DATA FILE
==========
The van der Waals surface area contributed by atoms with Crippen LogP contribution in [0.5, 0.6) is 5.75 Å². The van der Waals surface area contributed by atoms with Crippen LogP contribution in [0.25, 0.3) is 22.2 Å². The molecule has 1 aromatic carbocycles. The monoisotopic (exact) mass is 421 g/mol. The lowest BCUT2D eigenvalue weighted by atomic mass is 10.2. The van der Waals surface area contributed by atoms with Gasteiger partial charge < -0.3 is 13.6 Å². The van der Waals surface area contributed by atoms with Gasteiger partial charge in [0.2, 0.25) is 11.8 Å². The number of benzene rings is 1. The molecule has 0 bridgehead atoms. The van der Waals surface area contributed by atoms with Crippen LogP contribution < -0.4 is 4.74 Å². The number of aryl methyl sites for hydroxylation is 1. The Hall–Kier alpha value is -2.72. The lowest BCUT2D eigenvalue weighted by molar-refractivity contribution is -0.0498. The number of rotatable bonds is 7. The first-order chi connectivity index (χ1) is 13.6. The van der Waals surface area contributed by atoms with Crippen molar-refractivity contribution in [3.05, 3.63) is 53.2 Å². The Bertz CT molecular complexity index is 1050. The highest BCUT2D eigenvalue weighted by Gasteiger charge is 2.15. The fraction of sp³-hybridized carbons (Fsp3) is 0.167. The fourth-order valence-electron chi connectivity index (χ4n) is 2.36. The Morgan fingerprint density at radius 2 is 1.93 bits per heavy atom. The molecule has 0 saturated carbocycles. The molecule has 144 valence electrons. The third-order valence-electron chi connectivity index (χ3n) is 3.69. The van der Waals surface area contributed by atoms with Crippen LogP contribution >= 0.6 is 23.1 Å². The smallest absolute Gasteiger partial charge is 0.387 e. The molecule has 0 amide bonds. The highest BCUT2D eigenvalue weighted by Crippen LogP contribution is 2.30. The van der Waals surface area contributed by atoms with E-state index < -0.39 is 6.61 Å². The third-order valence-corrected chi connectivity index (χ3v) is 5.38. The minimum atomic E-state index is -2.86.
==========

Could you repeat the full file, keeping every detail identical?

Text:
The van der Waals surface area contributed by atoms with Crippen LogP contribution in [0.5, 0.6) is 5.75 Å². The van der Waals surface area contributed by atoms with Crippen LogP contribution in [0.25, 0.3) is 22.2 Å². The molecule has 1 aromatic carbocycles. The monoisotopic (exact) mass is 421 g/mol. The lowest BCUT2D eigenvalue weighted by atomic mass is 10.2. The van der Waals surface area contributed by atoms with Gasteiger partial charge < -0.3 is 13.6 Å². The van der Waals surface area contributed by atoms with Gasteiger partial charge in [0.2, 0.25) is 11.8 Å². The number of benzene rings is 1. The molecule has 0 bridgehead atoms. The van der Waals surface area contributed by atoms with Crippen LogP contribution < -0.4 is 4.74 Å². The number of aryl methyl sites for hydroxylation is 1. The Hall–Kier alpha value is -2.72. The lowest BCUT2D eigenvalue weighted by molar-refractivity contribution is -0.0498. The number of rotatable bonds is 7. The first-order chi connectivity index (χ1) is 13.6. The van der Waals surface area contributed by atoms with Crippen molar-refractivity contribution in [3.05, 3.63) is 53.2 Å². The Bertz CT molecular complexity index is 1050. The highest BCUT2D eigenvalue weighted by Gasteiger charge is 2.15. The fraction of sp³-hybridized carbons (Fsp3) is 0.167. The fourth-order valence-electron chi connectivity index (χ4n) is 2.36. The Morgan fingerprint density at radius 2 is 1.93 bits per heavy atom. The molecule has 0 saturated carbocycles. The molecule has 144 valence electrons. The third-order valence-electron chi connectivity index (χ3n) is 3.69. The van der Waals surface area contributed by atoms with Crippen LogP contribution >= 0.6 is 23.1 Å². The smallest absolute Gasteiger partial charge is 0.387 e. The molecule has 0 amide bonds. The highest BCUT2D eigenvalue weighted by Crippen LogP contribution is 2.30. The van der Waals surface area contributed by atoms with E-state index < -0.39 is 6.61 Å². The third-order valence-corrected chi connectivity index (χ3v) is 5.38. The minimum atomic E-state index is -2.86.